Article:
Of Mice and Men Chapter Questions

Of Mice and Men is set in which decade? 1930’s
In which state is the story set? California
Why does Carlson want to shoot Candy’s dog? It stinks and is suffering
From whom does Candy seek advice before allowing Carlson to shoot his dog? Slim
How did Crooks get his name? Because of a crooked back from being kicked by a horse
Disappointed with her life, Curley’s wife wonders where she would be if she had become… An actress
George and Lennie are different from the other men Because they look out for each other
In the power structure of the ranch, which character has the least amount of power? Crooks
When Steinbeck tells us that Lennie likes to pet soft things, which literaly technique is he using? Foreshadowing
After killing Curley’s wife, which pair of figures appear and scold Lennie? Aunt Clara and a giant rabbit
Which of the following characters checks the dead body of Curley’s wife for vital signs? Slim and George
Before George meets Lennie in the woods in the final scene, whose gun does he take? Carlson’s
The structure of the novel most resembles a (Dramatic) Play
“Whatever we ain’t got, that’s what you want. God a’mighty, if I was alone I could live so easy.” George
“I ought to of shot that dog myself.” Candy
“We could live offa the fatta the Ian’.” Lennie
“A guy goes nuts if he ain’t got nobody. Don’t make no difference who the guy is, long’s he’s with you. I tell ya, a guy gets too lonely an’ he gets sick.” Crooks
“If I catch any one man, and he’s alone, I get along fine with him. But just let two of the guys get together an’ you won’t talk. Just nothing but mad.” Curley’s Wife
“Bus driver give us a bum steer…we hadda walk ten miles.” George
“What the hell you laughin’ at?” Curley
“You hadda, George. I swear, you hadda.” Slim
“But not us! An’ why? Because…I got you to look after me, and you got me to look after you, and that’s why!” Lennie
“Everybody wants a little piece of Ian’. I read plenty of books out here. Nobody ever gets to heaven, and nobody gets to land. It’s just in their heads. They’re all the time talkin’ about it, but it’s jus’ in their heads.” Crooks
“I think I knowed from the very first. I think I knowed we’d never do her. He usta like to hear about it so much I got to thinking maybe we would.” George
Lennie scares the girl in the red dress in the town of weed. 1st event
The bus driver lies to George and Lennie. 2nd event
Candy’s dog is shot and killed. 3rd event
Lennie breaks Curley’s hand. 4th event
Lennie accidentally kills his puppy. 5th event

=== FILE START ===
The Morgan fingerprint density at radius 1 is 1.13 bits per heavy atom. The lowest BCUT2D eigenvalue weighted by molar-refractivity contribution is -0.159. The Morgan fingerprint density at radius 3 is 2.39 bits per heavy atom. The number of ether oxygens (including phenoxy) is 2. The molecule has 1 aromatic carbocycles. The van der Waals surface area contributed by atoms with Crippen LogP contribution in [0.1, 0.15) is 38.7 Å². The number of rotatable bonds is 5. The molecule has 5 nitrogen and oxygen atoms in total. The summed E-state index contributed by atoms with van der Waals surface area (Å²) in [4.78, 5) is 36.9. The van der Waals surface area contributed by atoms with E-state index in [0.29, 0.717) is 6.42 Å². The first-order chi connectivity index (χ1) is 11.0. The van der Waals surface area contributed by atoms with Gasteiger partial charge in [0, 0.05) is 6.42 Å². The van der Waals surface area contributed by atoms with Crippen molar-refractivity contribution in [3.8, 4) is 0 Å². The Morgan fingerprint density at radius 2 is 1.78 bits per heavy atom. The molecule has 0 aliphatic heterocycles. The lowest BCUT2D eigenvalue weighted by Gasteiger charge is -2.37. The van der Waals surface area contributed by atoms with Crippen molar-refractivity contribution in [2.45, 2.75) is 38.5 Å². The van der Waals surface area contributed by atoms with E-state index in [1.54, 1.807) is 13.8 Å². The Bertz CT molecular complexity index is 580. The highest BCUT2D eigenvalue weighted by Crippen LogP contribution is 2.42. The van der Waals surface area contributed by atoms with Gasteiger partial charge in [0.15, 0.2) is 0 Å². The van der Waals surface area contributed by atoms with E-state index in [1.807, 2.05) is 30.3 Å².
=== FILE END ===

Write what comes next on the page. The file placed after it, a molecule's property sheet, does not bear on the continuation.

Lennie has two hallucinations. 6th event
Of Mice and Men was first published in 1937 True
Curley keeps Vaseline in one of his gloves to help sooth an old boxing injury False
A “cathouse” is another term for “whorehouse” or “brothel” True
George is the first person to discover the dead body of Curley’s wife False
Candy will still go and buy the small farm on his own; he isn’t going to be deterred by George and Lennie False
Whit reads aloud a letter to the editor he wrote that was published in a Western magazine False
Curley always carries a bull ship to show that he has more power than the regular working men on the ranch True
Curley’s wife invites Lennie to hold her hand and rub her shoulders False
While Candy announces the death of Curley’s wife, George goes to the ranch house and steals Curley’s gun False
Before shooting Lennie, George tells Lennie that he’s sorry and that he was never really mad at Lennie True
Lennie likes mustard on his beans False
Lennie is described as a terrier, a bull, a horse, and a bear True
Lennie’s last name is Milton False
George’s last name is Small False
Crooks changes his mind about joining the dream farm when George scolds everyone for being in Crooks’ room False
Lennie didn’t like the rubber mouse his mother bought for him because it wasn’t soft, like a real mouse False
Crooks was given $250 after his hand was mangled in a piece of farm equipment True
George and Lennie spent a total of eight days on the ranch False
Both Crooks’ alarm clock and his single-barreled shotgun could be seen as symbols of his loneliness True
Author John Steinbeck uses this story to examine both the predatory nature of humanity and the impossibility of the American Dream True

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